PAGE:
Working 20 hours/week, her duties as Somerset’s FCN co-ordinator include co-ordinating volunteers, dealing with case work, manning FCN’s stall and its Somerset helpline.
When she mans the helpline, she carries a mobile phone around the farm with her so she is constantly available. Whatever task she is doing, she has to stop and be fully present for the person on the other end of the line.
It is challenging, she says. “We deal with some very sad and stressful cases. We speak to farmers who are losing their homes, losing their farms, or have lost a loved one.”
Despite the challenges, Suzie says the rewards are worthwhile: “I speak to wonderful people who let me into their lives. It may take a while to build up trust with people, but it is a wonderful job to have.”
Suzie has lots of support from friends and family, and also from groups, such as the Somerset Suicide Prevention Awareness Group, which includes the Police, national health workers and council workers, among others.
She says: “I work with very positive friends and I have a brilliant chaplain, Rob Walrond. I can talk to him or any of my volunteers at any time and I have a wonderful understanding husband.”
When asked what skills are needed, it is inevitably a multi-tiered approach.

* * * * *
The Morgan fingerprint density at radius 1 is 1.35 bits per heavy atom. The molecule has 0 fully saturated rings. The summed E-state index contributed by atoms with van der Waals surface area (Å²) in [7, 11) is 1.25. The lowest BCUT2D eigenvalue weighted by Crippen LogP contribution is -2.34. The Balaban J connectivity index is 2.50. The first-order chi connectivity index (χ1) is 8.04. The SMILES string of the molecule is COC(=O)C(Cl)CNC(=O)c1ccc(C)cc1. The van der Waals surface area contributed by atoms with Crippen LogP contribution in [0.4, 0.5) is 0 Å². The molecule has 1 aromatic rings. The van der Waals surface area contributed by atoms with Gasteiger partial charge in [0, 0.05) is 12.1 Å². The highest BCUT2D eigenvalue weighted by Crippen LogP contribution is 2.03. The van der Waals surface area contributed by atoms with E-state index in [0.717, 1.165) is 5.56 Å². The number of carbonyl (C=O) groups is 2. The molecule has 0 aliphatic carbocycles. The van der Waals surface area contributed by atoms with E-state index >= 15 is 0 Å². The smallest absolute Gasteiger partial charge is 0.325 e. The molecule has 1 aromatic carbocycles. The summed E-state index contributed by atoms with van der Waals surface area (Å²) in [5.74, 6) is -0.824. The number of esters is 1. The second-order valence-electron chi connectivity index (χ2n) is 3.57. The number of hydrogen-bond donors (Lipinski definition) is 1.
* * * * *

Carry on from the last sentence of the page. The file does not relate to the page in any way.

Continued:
She says: “I am quite a good listener. I do not think we can do the job without empathy. We have to be non-judgmental and have a positive regard for people. If you don’t have those skills, you cannot work for FCN.”
Suzie has undertaken basic training on many different subjects, such as TB matters and listening skills. Somerset County Council has paid for her to have an assisted training course about suicide intervention and a mental health course.
Her most memorable moment came after helping a farmer with a bereavement 15 years ago.
Suzie says: “She was suicidal and used to ring me up every night and tell me her plans and how she was going to carry them out.
“Now, 14 years later, we are good friends and she feels much more positive about life and it is great to see.”
Many volunteers have suffered hard times themselves, including Brian Armstrong, chairman of FCN Cumbria. Like many local farmers, he lost all his stock after foot-and-mouth disease hit the area in 2001.
He says: “My son was in Australia and I was waiting to go to Newcastle for a back operation. I was advised by doctors not to go back to farming full-time. Foot-and-mouth was the tip of the iceberg and it was time to make some changes.”
As a livestock valuer for NFU Mutual, Brian also works at the family sheep farm in Kirkoswald, near Penrith. He joined FCN in 2004 when five of his friends set up a volunteers group in Cumbria, supported by Cumbria Community Foundation, Hadfield Trust and Barclays. Now there are about 22 volunteers in Cumbria.
He says: “I worked for Churches Together in Cumbria, supporting people who were struggling after foot-and- mouth. After two years doing that part-time, I helped set up a FCN group in Cumbria. I knew what to do. I was getting back into doing a bit of farming and I wanted to do some volunteering.”
Brian’s role includes creating a network of support, attending social events to raise awareness and supporting other volunteers. He says: “We meet together as volunteers and also have a chaplin. We encourage volunteers to get on the phone to support each other. My wife’s a pretty good listener. She has to be.”